MANCHESTER, N.H. — Building up to its five-hour, back-to-back installment of presidential town halls on Monday night, CNN promised a new opportunity to compare Democratic primary contenders to one another. Wolf Blitzer deemed it a “major moment” in the evolving 2020 campaign.
And when it was all over, what had the event delivered? A reminder, more than anything, of just how premature the Democratic primary campaign remains.
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Despite their proximity and the promise of cable television’s reach, the five Democrats who filed onto a stage in New Hampshire largely sparred without partners. They disagreed about whether Congress should pursue impeachment of President Donald Trump. But to the extent that there are ideological distinctions between them — on health care, college education and climate change — they presented those differences as mere shades of a similar kind. And when presented with opportunities to criticize one another, they demurred.
“I really haven’t studied it,” Sen. Bernie Sanders (I-Vt.) said when asked about Sen. Elizabeth Warren’s student loan forgiveness plan. “But I think Elizabeth and I end up agreeing on a whole lot of issues. And what she understands and what I understand is we don’t punish people for the crime of getting a higher education.”
“I don’t think Elizabeth and I have terribly many differences on this,” Sanders said.
Later, Sen. Kamala Harris (D-Calif.) called Warren’s proposal “an important conversation to have.” She had a similar reaction when asked if felons should be allowed to vote while in prison, as Sanders had proposed.
“I think we should have that conversation,” Harris said.
Just not on Monday.
By the time midnight fell and “Law & Order” reruns were hitting their stride, the most significant moment CNN’s town hall marathon marked was not any culling of the 2020 field, but rather an extended period of non-aggression preceding the first Democratic primary debate in June.
Joe Biden, who is likely to announce his candidacy soon and whose polling numbers cast a shadow on the rest of the Democratic primary field, did not even warrant a mention. And former President Barack Obama drew only praise.
Warren, when asked how she diverges from Obama, instead told a story about how he helped her launch the Consumer Financial Protection Bureau.
“He was the one who stood there when everyone else said in his administration, ‘Throw that agency under the bus,'” Warren said. “And he said, ‘No, I’m not going to let this crisis pass and not come away with a consumer agency that makes sure that families never get cheated again.’ I will always be grateful to the president for that.”
In part, the lack of early confrontation in the 2020 primary was preordained. Despite town halls’ debate-like staging, candidates are prevented from appearing onstage together — a more contentious setting — before Democratic National Committee debates begin, according to DNC rules.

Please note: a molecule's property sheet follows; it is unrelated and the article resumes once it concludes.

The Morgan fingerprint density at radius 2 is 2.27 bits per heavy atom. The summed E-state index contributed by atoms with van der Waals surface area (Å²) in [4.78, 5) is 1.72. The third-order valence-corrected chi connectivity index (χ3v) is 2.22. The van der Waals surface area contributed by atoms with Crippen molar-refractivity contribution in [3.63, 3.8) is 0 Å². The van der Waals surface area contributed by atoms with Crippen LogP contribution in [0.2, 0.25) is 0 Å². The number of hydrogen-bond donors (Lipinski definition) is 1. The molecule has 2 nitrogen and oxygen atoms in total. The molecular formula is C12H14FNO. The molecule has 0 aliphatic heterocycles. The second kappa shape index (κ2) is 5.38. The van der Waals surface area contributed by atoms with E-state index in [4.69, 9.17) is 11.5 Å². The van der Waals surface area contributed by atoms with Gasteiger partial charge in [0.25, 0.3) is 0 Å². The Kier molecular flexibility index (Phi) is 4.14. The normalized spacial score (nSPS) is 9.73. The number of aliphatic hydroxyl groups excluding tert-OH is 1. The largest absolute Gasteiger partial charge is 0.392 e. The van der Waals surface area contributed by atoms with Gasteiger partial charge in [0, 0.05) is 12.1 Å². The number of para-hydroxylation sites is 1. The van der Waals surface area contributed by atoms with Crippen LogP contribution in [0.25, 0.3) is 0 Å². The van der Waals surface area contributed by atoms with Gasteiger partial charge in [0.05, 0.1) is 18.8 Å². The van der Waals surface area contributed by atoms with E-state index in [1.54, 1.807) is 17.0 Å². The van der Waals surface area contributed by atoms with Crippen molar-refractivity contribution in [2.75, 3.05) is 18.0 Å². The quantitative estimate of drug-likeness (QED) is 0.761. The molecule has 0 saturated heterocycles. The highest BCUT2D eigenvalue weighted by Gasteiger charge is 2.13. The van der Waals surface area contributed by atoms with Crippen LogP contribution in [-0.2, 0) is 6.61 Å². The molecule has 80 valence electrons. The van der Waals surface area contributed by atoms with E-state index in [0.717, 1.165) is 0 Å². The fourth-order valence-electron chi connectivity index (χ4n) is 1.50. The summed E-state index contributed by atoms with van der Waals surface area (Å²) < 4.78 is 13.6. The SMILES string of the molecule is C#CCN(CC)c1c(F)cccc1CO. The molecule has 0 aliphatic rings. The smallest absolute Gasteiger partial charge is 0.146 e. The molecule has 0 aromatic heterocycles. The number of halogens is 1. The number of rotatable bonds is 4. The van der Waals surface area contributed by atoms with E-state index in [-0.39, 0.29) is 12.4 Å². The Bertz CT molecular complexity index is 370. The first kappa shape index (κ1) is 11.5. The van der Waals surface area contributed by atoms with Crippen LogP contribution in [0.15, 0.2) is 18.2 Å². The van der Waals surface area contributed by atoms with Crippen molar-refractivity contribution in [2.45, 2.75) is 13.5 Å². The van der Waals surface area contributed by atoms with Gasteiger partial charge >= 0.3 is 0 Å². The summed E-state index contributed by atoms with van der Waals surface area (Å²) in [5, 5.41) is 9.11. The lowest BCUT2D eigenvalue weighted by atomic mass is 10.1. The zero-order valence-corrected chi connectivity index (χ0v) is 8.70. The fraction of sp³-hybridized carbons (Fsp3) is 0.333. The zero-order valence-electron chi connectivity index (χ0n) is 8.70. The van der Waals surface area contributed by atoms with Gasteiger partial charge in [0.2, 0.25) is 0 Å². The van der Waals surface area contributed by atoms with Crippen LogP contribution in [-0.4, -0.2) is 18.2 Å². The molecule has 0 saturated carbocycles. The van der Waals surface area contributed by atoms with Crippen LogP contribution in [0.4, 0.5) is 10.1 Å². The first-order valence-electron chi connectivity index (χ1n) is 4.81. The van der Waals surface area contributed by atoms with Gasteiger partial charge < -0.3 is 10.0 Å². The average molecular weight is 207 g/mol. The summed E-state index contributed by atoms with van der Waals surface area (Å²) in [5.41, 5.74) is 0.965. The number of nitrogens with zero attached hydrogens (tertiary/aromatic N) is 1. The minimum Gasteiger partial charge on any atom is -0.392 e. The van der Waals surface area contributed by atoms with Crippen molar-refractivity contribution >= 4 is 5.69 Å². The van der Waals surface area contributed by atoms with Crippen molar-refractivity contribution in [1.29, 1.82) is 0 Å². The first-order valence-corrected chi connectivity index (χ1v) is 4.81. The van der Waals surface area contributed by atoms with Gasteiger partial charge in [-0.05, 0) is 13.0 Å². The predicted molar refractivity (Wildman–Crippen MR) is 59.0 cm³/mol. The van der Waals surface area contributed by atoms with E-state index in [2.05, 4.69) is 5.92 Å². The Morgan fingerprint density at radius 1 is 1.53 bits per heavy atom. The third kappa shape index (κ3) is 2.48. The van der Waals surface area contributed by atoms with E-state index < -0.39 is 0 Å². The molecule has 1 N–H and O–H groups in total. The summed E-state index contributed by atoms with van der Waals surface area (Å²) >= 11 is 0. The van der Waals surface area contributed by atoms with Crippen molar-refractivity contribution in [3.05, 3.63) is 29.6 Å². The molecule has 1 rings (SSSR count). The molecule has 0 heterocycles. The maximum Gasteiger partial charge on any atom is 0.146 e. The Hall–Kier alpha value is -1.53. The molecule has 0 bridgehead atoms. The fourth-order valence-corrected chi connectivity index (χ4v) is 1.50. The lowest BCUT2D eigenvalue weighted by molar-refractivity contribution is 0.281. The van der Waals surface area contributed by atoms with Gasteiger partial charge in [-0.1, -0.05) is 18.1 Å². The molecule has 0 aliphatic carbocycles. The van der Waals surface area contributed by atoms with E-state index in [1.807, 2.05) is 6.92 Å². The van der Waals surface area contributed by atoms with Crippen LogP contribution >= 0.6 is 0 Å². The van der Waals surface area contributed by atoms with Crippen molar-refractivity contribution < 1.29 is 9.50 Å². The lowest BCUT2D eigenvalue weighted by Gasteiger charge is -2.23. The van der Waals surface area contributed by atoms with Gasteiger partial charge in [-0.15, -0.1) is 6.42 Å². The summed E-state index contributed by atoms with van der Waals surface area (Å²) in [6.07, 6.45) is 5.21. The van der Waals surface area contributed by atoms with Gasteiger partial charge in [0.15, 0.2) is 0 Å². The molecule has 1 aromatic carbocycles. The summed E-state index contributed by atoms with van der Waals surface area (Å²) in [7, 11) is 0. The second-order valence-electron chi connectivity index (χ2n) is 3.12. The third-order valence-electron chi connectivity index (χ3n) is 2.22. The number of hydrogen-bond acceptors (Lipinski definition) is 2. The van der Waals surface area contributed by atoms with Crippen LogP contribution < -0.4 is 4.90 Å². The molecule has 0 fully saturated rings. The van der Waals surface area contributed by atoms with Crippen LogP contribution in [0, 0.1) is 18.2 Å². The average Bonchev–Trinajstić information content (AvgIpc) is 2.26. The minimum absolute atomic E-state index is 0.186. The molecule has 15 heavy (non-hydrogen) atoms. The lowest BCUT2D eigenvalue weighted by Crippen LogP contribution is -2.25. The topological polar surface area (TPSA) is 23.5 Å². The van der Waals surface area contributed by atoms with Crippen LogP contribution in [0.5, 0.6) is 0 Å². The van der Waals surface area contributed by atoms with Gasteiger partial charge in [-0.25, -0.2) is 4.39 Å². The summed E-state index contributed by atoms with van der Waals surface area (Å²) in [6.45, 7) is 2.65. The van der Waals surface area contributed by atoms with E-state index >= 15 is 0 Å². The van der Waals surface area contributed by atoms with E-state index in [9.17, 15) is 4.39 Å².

Instead, candidates seek out town halls for the large audience they offer and for the opportunity to clip memorable segments for use in fundraising appeals or online advertisements. Some use the venues to make news, as Harris did by pledging to take executive action if Congress does not enact major gun legislation within her first 100 days as president.
It is early campaign work — as are the logistics. In a press filing room several yards from the event auditorium, members of the media watched the town halls on an Apple TV that stopped working every hour or two.
For viewers searching for differences between the candidates, Monday’s forums did expose divergent approaches to the aftermath of special counsel Robert Mueller’s report on Russia and the 2016 presidential campaign.
Hours after Speaker Nancy Pelosi (D-Calif.) rejected calls to launch impeachment proceedings against Trump, Warren broke with Pelosi, calling on members of Congress to vote on impeachment.
“There is no political-inconvenience exception to the United States Constitution,” Warren said. “They should have to take that vote and live with it for the rest of their lives.”
Harris, too, said Congress “should take the steps toward impeachment,” while Sanders and Sen. Amy Klobuchar of Minnesota stopped short of calling for impeachment.
“What is most important to me is to see that Donald Trump is not reelected president, and I intend to do everything I can to make sure that doesn‘t happen,” Sanders said.
But for the most part, the candidates appeared to steer a common vessel. Early in the primary campaign, confrontations between candidates are not often yet direct. And differences between them are of degree, not vastly different ideologies.
Klobuchar, in a brief slight of Warren’s student loan forgiveness plan, said she wished she could “staple a free college diploma under every one of your chairs.” But she focused more on expanding Pell Grants, allowing students to refinance loans and bringing back an Obama-era plan for free two-year community college programs.
Pete Buttigieg, the mayor of South Bend, Ind., disagreed with Sanders about felons voting while in prison.
But after explaining the divergence, Buttigieg quickly pivoted back to a goal that Democrats broadly share: restoring felons’ right to vote once their sentences are served.